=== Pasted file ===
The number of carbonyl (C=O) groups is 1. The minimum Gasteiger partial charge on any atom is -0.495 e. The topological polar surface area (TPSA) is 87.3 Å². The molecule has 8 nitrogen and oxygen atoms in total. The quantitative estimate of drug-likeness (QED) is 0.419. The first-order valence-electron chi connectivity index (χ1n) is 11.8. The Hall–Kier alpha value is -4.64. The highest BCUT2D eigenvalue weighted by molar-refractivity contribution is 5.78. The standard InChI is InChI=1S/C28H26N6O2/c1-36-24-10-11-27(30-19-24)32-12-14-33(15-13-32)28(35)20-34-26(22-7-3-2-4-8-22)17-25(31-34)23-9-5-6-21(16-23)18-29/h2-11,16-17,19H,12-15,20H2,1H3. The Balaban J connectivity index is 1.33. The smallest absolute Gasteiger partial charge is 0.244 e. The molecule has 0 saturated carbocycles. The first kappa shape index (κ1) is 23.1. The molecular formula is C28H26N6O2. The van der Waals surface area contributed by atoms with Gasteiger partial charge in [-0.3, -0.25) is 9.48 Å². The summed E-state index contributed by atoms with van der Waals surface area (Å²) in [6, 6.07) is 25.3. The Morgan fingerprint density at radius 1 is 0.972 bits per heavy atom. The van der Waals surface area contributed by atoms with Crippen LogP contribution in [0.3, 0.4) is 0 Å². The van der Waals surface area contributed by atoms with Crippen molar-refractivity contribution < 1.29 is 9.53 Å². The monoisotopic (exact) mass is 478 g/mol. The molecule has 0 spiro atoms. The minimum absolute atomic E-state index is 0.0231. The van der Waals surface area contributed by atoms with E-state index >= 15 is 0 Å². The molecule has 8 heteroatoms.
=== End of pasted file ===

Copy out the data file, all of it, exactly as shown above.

The number of carbonyl (C=O) groups is 1. The minimum Gasteiger partial charge on any atom is -0.495 e. The topological polar surface area (TPSA) is 87.3 Å². The molecule has 8 nitrogen and oxygen atoms in total. The quantitative estimate of drug-likeness (QED) is 0.419. The first-order valence-electron chi connectivity index (χ1n) is 11.8. The Hall–Kier alpha value is -4.64. The highest BCUT2D eigenvalue weighted by molar-refractivity contribution is 5.78. The standard InChI is InChI=1S/C28H26N6O2/c1-36-24-10-11-27(30-19-24)32-12-14-33(15-13-32)28(35)20-34-26(22-7-3-2-4-8-22)17-25(31-34)23-9-5-6-21(16-23)18-29/h2-11,16-17,19H,12-15,20H2,1H3. The Balaban J connectivity index is 1.33. The smallest absolute Gasteiger partial charge is 0.244 e. The molecule has 0 saturated carbocycles. The first kappa shape index (κ1) is 23.1. The molecular formula is C28H26N6O2. The van der Waals surface area contributed by atoms with Gasteiger partial charge in [-0.3, -0.25) is 9.48 Å². The summed E-state index contributed by atoms with van der Waals surface area (Å²) in [6, 6.07) is 25.3. The Morgan fingerprint density at radius 1 is 0.972 bits per heavy atom. The van der Waals surface area contributed by atoms with Crippen LogP contribution in [0.3, 0.4) is 0 Å². The van der Waals surface area contributed by atoms with Crippen molar-refractivity contribution < 1.29 is 9.53 Å². The monoisotopic (exact) mass is 478 g/mol. The molecule has 0 spiro atoms. The minimum absolute atomic E-state index is 0.0231. The van der Waals surface area contributed by atoms with E-state index >= 15 is 0 Å². The molecule has 8 heteroatoms.